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Water

We Love Michigan’s Water

Here in Michigan, our lakes, rivers and streams define us. We’re beachgoers, anglers and stone skippers. We love our Great Lakes State, and we work to protect its precious water sources while delivering the energy our customers count on.

Most of our water use stems from steam electric generation, so we’ve cut back and recycled water wherever feasible at existing plants. We also prioritize water conservation when considering new generation sources.

Our fossil-fueled power plants use water for cooling, condensing and reusing steam to spin our turbines and generate electricity. The biggest way we’re making a difference is by closing our remaining coal-fired plants as part of our Clean Energy Plan. By 2026, we’ll have reduced our water withdrawals 98% compared to 2012 levels.

But our efforts to conserve water don’t end there. We’ve implemented alternative water use initiatives, such as:

  • Retrofitting equipment at our hydroelectric plants to eliminate water use for noncontact cooling purposes.
  • Installing low-flow water fixtures at all new facilities and as existing facilities are renovated.
  • Using air or nitrogen for pipe pressure testing rather than water when it’s safe to do so.
  • Reducing water through bentonite clay slurry reuse systems for horizontal directional drilling projects, which enables us to reuse water rather than withdrawing the full volume of freshwater we need.

We also prioritize water conservation when we consider new generation sources, which means developing ways to avoid or reuse and save water at our facilities and near gas and electric distribution sites.

Monitoring Water Quality to Protect Aquatic Species

We’ve harnessed the power of water to produce clean and renewable energy for more than a century. We operate 13 hydroelectric plants along five rivers, including the Au Sable, Manistee and Muskegon. Water is also the key energy source for the Ludington Pumped Storage Plant, which runs on water from Lake Michigan that’s stored in a 27-billion-gallon reservoir. The plant has been called one of the world’s biggest electric batteries because it can store massive amounts of energy to deliver to our customers at a moment’s notice.

The health of fish and other aquatic animals is among our top priorities near our dams and all rivers. To ensure aquatic life’s continued vitality, we regularly monitor water quality in our reservoirs and downstream from our hydroelectric facilities to ensure water temperatures and dissolved oxygen levels remain at healthy levels.

At some reservoirs, cold and oxygen-saturated water is in short supply at the end of a long, hot summer, so we’ve installed special equipment called an upwelling system. It uses compressed air to draw colder water from the bottom of the reservoir, which passes through the hydro plant and cools outflow waters. Thanks to these and other measures, Michigan’s rivers are home to blue ribbon trout and some of the best tailwater trout fisheries in the eastern U.S.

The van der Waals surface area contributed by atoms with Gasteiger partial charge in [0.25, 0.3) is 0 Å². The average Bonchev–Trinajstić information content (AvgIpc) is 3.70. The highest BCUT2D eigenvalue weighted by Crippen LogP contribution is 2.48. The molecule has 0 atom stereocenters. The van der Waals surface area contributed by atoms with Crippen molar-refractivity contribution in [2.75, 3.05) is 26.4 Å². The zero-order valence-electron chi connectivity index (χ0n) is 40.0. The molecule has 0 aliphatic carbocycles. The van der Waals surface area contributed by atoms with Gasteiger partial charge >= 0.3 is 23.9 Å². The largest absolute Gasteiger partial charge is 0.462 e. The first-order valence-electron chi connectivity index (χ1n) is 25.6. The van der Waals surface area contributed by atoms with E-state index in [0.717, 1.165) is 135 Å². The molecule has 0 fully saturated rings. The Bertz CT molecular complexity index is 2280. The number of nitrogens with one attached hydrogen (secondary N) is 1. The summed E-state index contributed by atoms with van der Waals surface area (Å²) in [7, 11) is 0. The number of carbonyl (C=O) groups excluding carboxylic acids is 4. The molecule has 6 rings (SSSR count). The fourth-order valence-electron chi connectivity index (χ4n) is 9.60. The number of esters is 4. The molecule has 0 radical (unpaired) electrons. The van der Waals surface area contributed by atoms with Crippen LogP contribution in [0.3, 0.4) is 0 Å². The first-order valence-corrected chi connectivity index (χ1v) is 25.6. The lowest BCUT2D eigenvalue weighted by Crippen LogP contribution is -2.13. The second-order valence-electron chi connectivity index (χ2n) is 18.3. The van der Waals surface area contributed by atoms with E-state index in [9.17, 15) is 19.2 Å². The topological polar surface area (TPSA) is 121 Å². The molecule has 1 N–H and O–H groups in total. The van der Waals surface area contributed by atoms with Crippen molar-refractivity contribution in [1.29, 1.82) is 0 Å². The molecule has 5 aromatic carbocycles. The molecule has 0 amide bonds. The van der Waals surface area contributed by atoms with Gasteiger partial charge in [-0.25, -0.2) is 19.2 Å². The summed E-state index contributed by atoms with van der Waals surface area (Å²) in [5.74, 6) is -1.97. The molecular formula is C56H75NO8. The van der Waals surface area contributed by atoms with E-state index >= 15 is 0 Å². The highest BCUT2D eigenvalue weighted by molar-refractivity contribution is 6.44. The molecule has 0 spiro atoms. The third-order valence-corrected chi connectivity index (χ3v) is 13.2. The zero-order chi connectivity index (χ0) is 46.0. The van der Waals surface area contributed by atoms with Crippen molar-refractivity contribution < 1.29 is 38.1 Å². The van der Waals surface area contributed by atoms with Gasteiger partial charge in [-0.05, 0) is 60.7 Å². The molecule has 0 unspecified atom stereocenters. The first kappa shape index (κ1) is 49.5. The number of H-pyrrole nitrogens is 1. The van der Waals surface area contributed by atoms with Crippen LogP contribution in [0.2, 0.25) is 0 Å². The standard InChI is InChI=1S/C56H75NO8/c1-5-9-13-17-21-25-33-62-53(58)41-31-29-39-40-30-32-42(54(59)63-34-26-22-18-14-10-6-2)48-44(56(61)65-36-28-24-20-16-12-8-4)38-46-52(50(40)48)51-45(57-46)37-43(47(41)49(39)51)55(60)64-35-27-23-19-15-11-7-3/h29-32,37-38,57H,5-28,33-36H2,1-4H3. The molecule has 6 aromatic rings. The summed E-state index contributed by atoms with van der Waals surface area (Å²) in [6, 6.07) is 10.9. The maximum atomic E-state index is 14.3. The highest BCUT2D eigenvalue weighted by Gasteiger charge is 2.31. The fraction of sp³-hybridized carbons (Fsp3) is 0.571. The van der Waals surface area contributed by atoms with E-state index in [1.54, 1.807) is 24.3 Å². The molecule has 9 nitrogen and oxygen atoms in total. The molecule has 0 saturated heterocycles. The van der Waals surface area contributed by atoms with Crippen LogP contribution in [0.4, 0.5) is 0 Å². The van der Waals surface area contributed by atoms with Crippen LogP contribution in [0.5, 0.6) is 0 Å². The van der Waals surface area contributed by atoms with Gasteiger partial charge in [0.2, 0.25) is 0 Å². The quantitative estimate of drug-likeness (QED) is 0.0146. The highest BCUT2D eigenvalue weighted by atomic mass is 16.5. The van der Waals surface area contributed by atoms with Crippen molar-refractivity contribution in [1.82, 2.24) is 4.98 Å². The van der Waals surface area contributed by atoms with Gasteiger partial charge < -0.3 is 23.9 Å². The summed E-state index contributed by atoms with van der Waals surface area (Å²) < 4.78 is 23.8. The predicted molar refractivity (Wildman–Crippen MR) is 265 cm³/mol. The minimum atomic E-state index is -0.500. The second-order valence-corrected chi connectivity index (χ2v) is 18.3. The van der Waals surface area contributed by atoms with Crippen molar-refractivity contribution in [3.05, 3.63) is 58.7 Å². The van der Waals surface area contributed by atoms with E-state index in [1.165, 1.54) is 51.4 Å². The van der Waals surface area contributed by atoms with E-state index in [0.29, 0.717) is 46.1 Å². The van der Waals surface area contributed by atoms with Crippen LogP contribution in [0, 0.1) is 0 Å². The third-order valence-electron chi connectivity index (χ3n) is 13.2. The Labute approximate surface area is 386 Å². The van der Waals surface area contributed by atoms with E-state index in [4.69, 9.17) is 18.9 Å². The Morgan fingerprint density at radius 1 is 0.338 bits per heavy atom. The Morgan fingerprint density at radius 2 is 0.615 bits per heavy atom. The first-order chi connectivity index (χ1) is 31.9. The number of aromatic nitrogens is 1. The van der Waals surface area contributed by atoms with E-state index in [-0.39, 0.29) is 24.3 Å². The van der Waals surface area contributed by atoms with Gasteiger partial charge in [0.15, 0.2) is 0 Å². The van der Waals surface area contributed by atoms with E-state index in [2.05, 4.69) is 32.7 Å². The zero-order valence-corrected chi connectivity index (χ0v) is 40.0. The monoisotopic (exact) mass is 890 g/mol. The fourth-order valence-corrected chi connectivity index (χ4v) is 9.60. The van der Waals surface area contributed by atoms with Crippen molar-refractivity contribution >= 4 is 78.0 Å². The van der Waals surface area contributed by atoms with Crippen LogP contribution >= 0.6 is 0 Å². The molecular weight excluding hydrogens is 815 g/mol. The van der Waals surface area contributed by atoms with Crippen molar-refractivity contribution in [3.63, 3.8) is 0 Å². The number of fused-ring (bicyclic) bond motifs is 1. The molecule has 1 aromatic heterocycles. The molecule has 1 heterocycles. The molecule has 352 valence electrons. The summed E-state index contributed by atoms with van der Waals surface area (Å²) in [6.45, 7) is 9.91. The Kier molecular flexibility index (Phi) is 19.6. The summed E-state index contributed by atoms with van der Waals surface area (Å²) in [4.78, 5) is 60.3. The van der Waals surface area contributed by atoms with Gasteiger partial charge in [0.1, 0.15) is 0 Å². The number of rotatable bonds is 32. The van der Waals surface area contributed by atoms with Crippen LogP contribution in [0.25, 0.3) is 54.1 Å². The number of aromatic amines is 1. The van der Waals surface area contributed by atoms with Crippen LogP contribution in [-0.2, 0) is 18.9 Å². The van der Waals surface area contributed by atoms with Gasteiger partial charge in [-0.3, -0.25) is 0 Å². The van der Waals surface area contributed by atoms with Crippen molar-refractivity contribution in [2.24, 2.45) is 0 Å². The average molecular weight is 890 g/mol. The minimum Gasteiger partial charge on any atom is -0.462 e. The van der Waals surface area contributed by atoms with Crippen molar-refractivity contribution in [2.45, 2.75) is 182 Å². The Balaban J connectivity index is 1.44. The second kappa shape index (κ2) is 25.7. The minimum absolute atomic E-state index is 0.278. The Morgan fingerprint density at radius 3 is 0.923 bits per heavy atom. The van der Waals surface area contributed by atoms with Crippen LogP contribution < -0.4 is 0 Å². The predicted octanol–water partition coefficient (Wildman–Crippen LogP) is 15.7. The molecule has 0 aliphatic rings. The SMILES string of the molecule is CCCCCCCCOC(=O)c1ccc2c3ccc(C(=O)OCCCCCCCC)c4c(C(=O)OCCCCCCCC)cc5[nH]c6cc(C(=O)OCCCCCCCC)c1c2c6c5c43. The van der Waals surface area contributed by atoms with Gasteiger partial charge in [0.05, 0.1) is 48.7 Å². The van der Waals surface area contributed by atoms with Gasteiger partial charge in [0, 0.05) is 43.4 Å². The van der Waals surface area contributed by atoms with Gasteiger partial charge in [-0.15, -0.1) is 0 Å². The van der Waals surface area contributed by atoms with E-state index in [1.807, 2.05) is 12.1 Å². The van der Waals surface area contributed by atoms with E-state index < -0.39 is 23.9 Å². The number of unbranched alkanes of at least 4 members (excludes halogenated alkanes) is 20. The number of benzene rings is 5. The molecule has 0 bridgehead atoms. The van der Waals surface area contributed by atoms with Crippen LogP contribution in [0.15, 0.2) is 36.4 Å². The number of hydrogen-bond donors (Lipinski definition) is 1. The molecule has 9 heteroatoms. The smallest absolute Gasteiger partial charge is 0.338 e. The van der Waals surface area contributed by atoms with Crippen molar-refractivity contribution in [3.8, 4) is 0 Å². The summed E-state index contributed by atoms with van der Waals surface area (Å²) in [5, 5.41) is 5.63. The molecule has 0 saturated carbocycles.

We also play a key role in Great Lakes water conservation issues through continued participation in State of Michigan work groups and international commissions, including representing Michigan electric and natural gas energy companies at the Michigan Department of Environment, Great Lakes, and Energy’s Water Use Advisory Council.

Water Conservation

We’ve set goals to improve our water stewardship practices. These include reuse and recycling options for projects with water requirements and managing water-intensive systems to reduce equipment runtime when possible.

Our water reduction targets demonstrate progress toward a companywide water stewardship culture change. This enables us to reduce the environmental impacts of operations and see opportunities and benefits of analyzing water-risk activities.

Water use intensity is a measure of the rate of water use in gallons per megawatt-hour of electricity generated. We’re transparent in how much water we use to power Michigan. Fluctuations in water intensity can occur due to increased dispatch of our generating facilities and unit outages. By 2026, when our last coal-fired plants are expected to close, we anticipate an overall water intensity reduction of 97%, compared to a 2012 baseline.

We achieved a 46% water use reduction after the retirement of our Classic Seven generating plants in 2016: two at the B.C. Cobb facility in Muskegon, two at the D.E. Karn/J.C. Weadock Generating Complex near Bay City and three at the J.R. Whiting Generating Complex in Luna Pier. With future coal plant retirements and the addition of the New Covert Generating Facility into our portfolio, we project an overall water use reduction of 99% by 2040 compared to 2012 levels.

We’ve also saved hundreds of millions of gallons of water through our conservation efforts over the past five years, far outpacing our goals.

For more specifics on our water usage and trends, review our CDP Water Report.